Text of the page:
If you’ve ever had one, you know that a pinched nerve causes pain and other annoying aches or numbness in a specific area of your body. If you have chronic pain symptoms that can be traced back to a pinched nerve, Abdul Qadir, MD, expert pain management specialist, at Regional Pain Care, in Pleasantville, New Jersey, provides effective pain-relieving therapies. Find out why you have a pinched nerve so you can get the compassionate care you need. Call to schedule an appointment today.
A pinched nerve, also called radiculopathy, refers to pressure on a nerve that causes pain or discomfort. The nerve pressure may be the result of soft tissue, bone, or a herniated disc in your spine. Nerve roots branch off from your spinal cord and go between each of your vertebrae.
When part of your spine becomes injured or compressed, affecting these nerve roots, you experience the painful symptoms of a pinched nerve. Pinched nerves are common in your lower back (lumbar radiculopathy) or in your neck (cervical radiculopathy). You may also experience a pinched nerve in your wrist, as is the case with carpal tunnel syndrome.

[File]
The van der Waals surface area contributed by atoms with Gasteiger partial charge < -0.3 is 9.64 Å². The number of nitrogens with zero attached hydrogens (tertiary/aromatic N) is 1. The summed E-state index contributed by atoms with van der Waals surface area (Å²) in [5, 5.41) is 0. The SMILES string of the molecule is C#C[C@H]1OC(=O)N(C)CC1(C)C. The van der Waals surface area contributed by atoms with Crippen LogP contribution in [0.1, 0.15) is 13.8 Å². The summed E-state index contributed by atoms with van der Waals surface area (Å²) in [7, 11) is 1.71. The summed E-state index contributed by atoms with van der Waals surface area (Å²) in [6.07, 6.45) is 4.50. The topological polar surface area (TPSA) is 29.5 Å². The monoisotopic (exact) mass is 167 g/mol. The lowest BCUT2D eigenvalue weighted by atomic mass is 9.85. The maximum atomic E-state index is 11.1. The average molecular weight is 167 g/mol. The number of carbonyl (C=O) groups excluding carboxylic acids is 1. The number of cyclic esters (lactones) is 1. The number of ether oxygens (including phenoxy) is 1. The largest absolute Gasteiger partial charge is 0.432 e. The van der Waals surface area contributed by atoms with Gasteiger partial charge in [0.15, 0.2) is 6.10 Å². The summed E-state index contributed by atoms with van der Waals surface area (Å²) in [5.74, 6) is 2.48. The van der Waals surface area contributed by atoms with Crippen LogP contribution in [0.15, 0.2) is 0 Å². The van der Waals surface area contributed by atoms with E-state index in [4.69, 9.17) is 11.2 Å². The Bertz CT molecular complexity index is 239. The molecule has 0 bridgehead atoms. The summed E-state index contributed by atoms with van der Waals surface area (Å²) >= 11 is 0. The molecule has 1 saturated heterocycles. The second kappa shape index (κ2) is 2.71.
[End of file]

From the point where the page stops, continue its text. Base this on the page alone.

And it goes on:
It depends on where the nerve compression occurs, but signs and symptoms of a pinched nerve typically involve:
Left untreated, symptoms of a pinched nerve can cause daily pain and discomfort. You may have trouble finding a comfortable sitting position if the nerve compression is in your lower spine, as is sometimes the case with sciatica.
A variety of conditions can lead to too much pressure on a nerve. A herniated disc in your lower spine is one of the most common causes of a pinched nerve. Repetitive motion that leads to swollen tendons and median nerve compression results in carpal tunnel syndrome in your wrist.
Other causes include:
Treated promptly, a pinched nerve doesn’t usually result in permanent nerve damage. However, left untreated, constant pressure on a nerve leads to chronic pain and may cause permanent nerve damage.
Dr. Qadir takes a whole-person approach to alleviating your pinched nerve symptoms. He creates an individual treatment plan based on your specific needs, and in most cases, recommends a combination of physical therapies, medical management, and injections, such as epidural injections.
Medical management combines medications that relieve pain and reduce inflammation. Daily exercises at home may also help alleviate nerve pressure.
If you have any of the symptoms listed above, make an appointment for a comprehensive pain evaluation to learn if you have a pinched nerve. Call the office today.